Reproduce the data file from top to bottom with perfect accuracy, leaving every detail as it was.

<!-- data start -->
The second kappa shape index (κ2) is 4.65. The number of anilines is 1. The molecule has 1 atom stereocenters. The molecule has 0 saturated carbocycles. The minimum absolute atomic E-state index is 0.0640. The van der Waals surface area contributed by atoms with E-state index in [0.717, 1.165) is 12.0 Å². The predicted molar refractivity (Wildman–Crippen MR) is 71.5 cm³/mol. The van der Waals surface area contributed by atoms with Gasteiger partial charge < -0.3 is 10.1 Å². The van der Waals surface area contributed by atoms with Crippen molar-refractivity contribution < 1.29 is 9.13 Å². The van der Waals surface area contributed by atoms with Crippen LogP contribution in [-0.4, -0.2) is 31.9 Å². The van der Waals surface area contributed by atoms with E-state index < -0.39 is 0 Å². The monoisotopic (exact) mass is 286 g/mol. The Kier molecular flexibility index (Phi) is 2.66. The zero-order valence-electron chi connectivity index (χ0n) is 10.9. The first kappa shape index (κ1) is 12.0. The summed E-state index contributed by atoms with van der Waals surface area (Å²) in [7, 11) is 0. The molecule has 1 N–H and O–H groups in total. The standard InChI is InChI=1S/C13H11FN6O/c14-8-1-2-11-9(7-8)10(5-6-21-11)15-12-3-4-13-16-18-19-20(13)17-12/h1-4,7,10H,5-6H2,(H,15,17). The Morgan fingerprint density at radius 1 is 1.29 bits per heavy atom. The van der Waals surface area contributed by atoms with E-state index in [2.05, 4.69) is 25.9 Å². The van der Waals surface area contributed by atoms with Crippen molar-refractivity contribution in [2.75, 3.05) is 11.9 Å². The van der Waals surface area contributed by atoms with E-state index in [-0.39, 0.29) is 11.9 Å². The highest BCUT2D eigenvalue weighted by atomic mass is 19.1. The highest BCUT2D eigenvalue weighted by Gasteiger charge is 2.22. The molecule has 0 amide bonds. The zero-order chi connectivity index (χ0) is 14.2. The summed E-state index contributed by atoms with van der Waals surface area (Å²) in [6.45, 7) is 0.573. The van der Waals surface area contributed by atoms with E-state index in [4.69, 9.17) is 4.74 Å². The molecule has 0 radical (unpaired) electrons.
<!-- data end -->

The second kappa shape index (κ2) is 4.65. The number of anilines is 1. The molecule has 1 atom stereocenters. The molecule has 0 saturated carbocycles. The minimum absolute atomic E-state index is 0.0640. The van der Waals surface area contributed by atoms with E-state index in [0.717, 1.165) is 12.0 Å². The predicted molar refractivity (Wildman–Crippen MR) is 71.5 cm³/mol. The van der Waals surface area contributed by atoms with Gasteiger partial charge < -0.3 is 10.1 Å². The van der Waals surface area contributed by atoms with Crippen molar-refractivity contribution < 1.29 is 9.13 Å². The van der Waals surface area contributed by atoms with Crippen LogP contribution in [-0.4, -0.2) is 31.9 Å². The van der Waals surface area contributed by atoms with E-state index < -0.39 is 0 Å². The monoisotopic (exact) mass is 286 g/mol. The Kier molecular flexibility index (Phi) is 2.66. The zero-order valence-electron chi connectivity index (χ0n) is 10.9. The first kappa shape index (κ1) is 12.0. The summed E-state index contributed by atoms with van der Waals surface area (Å²) in [7, 11) is 0. The molecule has 1 N–H and O–H groups in total. The standard InChI is InChI=1S/C13H11FN6O/c14-8-1-2-11-9(7-8)10(5-6-21-11)15-12-3-4-13-16-18-19-20(13)17-12/h1-4,7,10H,5-6H2,(H,15,17). The Morgan fingerprint density at radius 1 is 1.29 bits per heavy atom. The van der Waals surface area contributed by atoms with E-state index in [2.05, 4.69) is 25.9 Å². The van der Waals surface area contributed by atoms with Crippen molar-refractivity contribution in [2.75, 3.05) is 11.9 Å². The van der Waals surface area contributed by atoms with E-state index in [-0.39, 0.29) is 11.9 Å². The highest BCUT2D eigenvalue weighted by atomic mass is 19.1. The highest BCUT2D eigenvalue weighted by Gasteiger charge is 2.22. The molecule has 0 amide bonds. The zero-order chi connectivity index (χ0) is 14.2. The summed E-state index contributed by atoms with van der Waals surface area (Å²) in [6.45, 7) is 0.573. The van der Waals surface area contributed by atoms with E-state index in [4.69, 9.17) is 4.74 Å². The molecule has 0 radical (unpaired) electrons.